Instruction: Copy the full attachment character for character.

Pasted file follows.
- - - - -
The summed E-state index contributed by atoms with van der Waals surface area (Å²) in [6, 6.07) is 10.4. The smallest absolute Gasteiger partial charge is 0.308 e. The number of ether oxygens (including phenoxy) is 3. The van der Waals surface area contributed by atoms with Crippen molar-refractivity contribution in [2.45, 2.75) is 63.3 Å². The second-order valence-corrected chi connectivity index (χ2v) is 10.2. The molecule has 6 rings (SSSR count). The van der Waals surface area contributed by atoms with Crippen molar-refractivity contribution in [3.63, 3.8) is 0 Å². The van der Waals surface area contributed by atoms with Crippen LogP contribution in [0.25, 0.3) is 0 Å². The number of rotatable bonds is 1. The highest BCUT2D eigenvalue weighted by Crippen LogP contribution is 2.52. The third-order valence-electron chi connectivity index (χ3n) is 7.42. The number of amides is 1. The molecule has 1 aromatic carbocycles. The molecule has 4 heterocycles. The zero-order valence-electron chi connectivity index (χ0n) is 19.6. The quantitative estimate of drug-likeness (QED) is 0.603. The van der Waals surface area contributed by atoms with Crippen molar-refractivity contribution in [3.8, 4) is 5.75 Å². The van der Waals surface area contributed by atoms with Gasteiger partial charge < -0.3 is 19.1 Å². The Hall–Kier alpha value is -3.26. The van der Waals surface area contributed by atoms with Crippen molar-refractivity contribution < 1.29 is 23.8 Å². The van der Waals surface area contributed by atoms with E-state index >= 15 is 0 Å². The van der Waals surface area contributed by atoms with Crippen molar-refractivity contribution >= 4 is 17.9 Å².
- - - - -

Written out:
The summed E-state index contributed by atoms with van der Waals surface area (Å²) in [6, 6.07) is 10.4. The smallest absolute Gasteiger partial charge is 0.308 e. The number of ether oxygens (including phenoxy) is 3. The van der Waals surface area contributed by atoms with Crippen molar-refractivity contribution in [2.45, 2.75) is 63.3 Å². The second-order valence-corrected chi connectivity index (χ2v) is 10.2. The molecule has 6 rings (SSSR count). The van der Waals surface area contributed by atoms with Crippen molar-refractivity contribution in [3.63, 3.8) is 0 Å². The van der Waals surface area contributed by atoms with Crippen LogP contribution in [0.25, 0.3) is 0 Å². The number of rotatable bonds is 1. The highest BCUT2D eigenvalue weighted by Crippen LogP contribution is 2.52. The third-order valence-electron chi connectivity index (χ3n) is 7.42. The number of amides is 1. The molecule has 1 aromatic carbocycles. The molecule has 4 heterocycles. The zero-order valence-electron chi connectivity index (χ0n) is 19.6. The quantitative estimate of drug-likeness (QED) is 0.603. The van der Waals surface area contributed by atoms with Crippen molar-refractivity contribution in [3.8, 4) is 5.75 Å². The van der Waals surface area contributed by atoms with Gasteiger partial charge < -0.3 is 19.1 Å². The Hall–Kier alpha value is -3.26. The van der Waals surface area contributed by atoms with Crippen molar-refractivity contribution < 1.29 is 23.8 Å². The van der Waals surface area contributed by atoms with E-state index >= 15 is 0 Å². The van der Waals surface area contributed by atoms with Crippen molar-refractivity contribution >= 4 is 17.9 Å².